Over the past few years, many Kazakh artists have been in the spotlight, both at home and abroad. Renowned for their exquisite work and vivid imagery, the new faces explore and deconstruct different facets of nomadic culture.
One such artist is Alua Tebenova from Karagandy. Her works have found acclaim among art lovers enjoying her exhibits at galleries in Romania. Alua is living in the city of Cluj-Napoca where she pursues her doctoral degree at the city’s Universitatea de Artă și Design. Her passion for art has evolved into a powerful exploration journey into the deepest recesses of central Asian cultures.
QazMonitor reporter talked to Alua about her inspiration, what compelled her to express her identity through art, and what it’s like to be a Kazakh artist in Romania.
Art that comes from personal experience
What ignited your creativity?
When I came to Romania for my master's degree, the topic of thesis was “The Nomad Woman”. Essentially, it was something more personal, concerning me and all the women from our country.
It transformed into something bigger, and now it's not just about Kazakhstan, but Central Asia as a whole. It grew from the image of an individual woman to an entire ethnic community. I no longer write just about central Asian cultures, but take a bit from each culture and transform it into a painting.
Where would one have to start to get acquainted with your art?
I can’t say that there’s one painting that represents me. I believe I have a total of ten different series of paintings. Some are decorative, while others are realistic and more figurative, depicting headdresses or portraying women.
For example, Kilem has become like my own ‘trademark’. It received a lot of attention – a bright 2D painting that conveys two different worlds.
Among other paintings, it's probably Kimishek that recently went viral on Instagram. Originally I didn’t intend for it to be the main art piece in the Headdresses series, but people began actively reposting and commenting on it.
Art before money
Do you monetize your art?
Initially, I was afraid, because I had no experience and lacked the necessary knowledge. I slowly realized that even the Golden Age artists had certain clients for whom they were doing commissioned works.
I haven’t set it as my main goal, but art commercialization isn’t inherently bad – it's like a [regular] job that people make a living of. Since last year, I've just learned how to work online, collaborate with galleries, find buyers, and how to sell and present my works.
There are artists [whose careers] I take as references. It helps to dissipate fear and doubts.
We noticed that some buyers use your paintings as part of interior design?
There was a case where one woman redecorated an entire room based on my painting that she bought. She bought a sofa to match the painting and ordered a carpet in a distinct Turkic style and a frame to go along with it.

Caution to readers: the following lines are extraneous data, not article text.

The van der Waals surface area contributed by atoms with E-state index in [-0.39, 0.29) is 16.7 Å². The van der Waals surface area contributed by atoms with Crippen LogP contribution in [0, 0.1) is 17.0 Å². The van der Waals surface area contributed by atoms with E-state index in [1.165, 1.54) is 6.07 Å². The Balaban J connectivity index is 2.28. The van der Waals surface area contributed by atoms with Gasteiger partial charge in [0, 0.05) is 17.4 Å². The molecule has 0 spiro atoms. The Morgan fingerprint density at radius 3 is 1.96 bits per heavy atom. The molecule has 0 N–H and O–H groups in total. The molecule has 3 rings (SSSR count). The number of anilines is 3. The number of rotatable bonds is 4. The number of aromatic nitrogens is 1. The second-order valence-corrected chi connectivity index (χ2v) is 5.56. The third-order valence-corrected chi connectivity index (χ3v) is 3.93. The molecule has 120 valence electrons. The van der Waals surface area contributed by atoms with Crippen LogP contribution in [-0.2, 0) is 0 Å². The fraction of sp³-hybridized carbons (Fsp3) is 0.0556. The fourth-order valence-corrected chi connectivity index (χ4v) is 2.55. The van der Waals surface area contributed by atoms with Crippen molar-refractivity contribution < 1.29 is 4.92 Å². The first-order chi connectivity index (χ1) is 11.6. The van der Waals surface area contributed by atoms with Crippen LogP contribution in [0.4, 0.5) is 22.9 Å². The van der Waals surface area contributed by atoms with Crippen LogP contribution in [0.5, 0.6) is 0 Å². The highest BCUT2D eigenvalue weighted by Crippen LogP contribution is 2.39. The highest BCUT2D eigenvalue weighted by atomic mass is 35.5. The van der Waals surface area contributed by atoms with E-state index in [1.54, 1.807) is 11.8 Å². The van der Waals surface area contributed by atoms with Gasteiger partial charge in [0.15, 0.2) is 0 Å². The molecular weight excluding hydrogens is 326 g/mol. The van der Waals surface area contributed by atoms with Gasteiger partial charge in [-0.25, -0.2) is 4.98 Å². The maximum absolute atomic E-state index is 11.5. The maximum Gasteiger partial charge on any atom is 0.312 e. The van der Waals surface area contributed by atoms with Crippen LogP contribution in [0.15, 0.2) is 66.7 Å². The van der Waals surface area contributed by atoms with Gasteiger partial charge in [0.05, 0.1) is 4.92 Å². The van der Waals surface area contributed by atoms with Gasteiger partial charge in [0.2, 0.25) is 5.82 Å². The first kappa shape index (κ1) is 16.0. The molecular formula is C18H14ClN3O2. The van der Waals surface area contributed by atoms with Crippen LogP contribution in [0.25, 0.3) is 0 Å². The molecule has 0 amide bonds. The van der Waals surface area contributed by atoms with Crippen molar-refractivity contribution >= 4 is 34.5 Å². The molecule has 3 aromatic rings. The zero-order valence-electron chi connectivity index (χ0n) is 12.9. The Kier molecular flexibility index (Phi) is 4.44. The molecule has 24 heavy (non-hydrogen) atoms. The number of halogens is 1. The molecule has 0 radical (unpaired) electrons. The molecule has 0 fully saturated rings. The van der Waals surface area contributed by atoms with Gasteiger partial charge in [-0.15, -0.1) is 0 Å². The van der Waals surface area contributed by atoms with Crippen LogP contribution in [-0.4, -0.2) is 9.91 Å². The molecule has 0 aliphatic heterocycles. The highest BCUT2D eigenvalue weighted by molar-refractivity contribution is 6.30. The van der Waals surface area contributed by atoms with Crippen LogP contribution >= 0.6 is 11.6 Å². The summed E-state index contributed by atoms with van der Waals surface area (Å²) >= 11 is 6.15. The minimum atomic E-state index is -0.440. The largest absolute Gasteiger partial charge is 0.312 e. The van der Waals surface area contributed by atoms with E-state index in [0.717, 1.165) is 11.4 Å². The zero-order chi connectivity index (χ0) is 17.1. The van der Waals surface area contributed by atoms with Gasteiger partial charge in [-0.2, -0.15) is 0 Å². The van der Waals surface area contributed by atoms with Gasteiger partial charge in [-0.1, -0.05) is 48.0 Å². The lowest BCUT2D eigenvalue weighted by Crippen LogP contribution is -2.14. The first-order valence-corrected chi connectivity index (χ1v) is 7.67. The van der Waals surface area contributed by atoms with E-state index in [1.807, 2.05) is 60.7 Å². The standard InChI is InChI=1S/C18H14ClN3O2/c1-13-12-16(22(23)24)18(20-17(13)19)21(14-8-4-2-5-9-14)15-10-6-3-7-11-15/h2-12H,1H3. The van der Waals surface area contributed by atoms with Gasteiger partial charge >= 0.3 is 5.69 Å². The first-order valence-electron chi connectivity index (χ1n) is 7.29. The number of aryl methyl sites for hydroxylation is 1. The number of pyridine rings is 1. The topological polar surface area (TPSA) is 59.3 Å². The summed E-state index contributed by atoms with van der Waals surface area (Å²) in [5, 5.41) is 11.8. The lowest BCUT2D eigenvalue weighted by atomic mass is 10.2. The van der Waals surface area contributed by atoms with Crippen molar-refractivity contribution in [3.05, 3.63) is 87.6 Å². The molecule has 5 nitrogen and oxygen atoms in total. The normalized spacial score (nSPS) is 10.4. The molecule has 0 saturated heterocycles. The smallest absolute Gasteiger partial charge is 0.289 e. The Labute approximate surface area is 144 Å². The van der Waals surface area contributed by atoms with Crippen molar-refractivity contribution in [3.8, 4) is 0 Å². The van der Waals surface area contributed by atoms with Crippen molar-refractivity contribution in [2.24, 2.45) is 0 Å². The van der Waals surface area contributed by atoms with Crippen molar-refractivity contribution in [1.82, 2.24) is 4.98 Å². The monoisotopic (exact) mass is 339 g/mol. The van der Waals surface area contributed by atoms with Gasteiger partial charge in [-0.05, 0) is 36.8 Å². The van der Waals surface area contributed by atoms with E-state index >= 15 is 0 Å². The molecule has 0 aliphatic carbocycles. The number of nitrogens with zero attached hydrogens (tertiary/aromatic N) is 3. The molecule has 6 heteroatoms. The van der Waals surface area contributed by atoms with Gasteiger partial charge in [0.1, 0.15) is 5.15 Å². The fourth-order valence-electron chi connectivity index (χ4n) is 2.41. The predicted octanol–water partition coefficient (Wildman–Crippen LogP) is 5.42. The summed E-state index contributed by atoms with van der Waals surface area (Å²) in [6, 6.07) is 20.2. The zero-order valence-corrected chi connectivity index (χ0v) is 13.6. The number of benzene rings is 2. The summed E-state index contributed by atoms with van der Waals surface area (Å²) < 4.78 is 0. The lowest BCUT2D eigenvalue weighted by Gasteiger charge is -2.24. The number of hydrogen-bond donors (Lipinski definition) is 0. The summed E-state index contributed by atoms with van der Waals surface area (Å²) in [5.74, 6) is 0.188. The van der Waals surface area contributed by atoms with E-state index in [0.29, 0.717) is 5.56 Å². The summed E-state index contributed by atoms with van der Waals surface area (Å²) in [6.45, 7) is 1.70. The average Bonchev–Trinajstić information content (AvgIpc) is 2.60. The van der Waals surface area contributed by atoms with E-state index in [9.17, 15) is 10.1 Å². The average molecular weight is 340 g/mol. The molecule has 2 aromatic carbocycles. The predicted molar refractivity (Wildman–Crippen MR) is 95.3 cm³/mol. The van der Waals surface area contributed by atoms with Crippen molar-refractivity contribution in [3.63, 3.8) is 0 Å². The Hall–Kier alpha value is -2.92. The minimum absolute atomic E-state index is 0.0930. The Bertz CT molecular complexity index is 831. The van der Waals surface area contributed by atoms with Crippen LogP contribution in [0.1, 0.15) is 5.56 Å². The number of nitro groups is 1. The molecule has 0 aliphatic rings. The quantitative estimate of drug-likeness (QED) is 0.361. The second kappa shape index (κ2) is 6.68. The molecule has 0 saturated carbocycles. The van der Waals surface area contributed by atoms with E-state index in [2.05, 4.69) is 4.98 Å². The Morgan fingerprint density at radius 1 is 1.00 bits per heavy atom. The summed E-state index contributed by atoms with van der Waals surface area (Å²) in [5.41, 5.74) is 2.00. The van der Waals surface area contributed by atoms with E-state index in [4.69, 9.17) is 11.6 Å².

If we’re talking about Instagram and social networks, it would probably be Kazakhstan. In terms of galleries and exhibitions, it would be mostly Romanian and European audience, people who live in the same city where I live, Cluj-Napoca.
I put all the effort to the painting itself, but how it will look in the interior depends on the person who acquires the work.
Where have your paintings found more popularity?
People from Kazakhstan, Romania and other countries [buy my paintings]. The same can be said about my Instagram subscribers, they comment, and leave reviews and feedback from all over the world, from Turkiye and from Europe.
Staying true to the identity
Is it easy to be a Kazakh artist in Romania?
Romania is not as open to art as, say, Italy or France, but there are a lot of private galleries and art centers that are open to young artists.
It's a bit difficult for me in the sense that I don't really fit the format. Here it’s more about contemporary art and my works are geared toward Central Asia, so they don't exactly match some exhibitions. But it's also my choice, I don’t want to mimic other artists; our cultural backgrounds are also different.
Has living away from Kazakhstan influenced your decision to base your paintings on traditional culture?
I think so, yes. When I was learning Romanian in my first year of studies, I met a lot of people from different countries. Naturally, we knew nothing about each other – what our countries are like in terms of culture and background.
We knew only the things that we could see and a lot of people assumed certain stereotypes because I'm Asian.
Moments like that prompted me to express my identity through art. It’s something that I could do and that feeling gave me the final push. You start to dig and explore your culture: “Why are things the way they are?” All of it pours out onto the canvas, as I want to build the whole picture for everyone else to explore.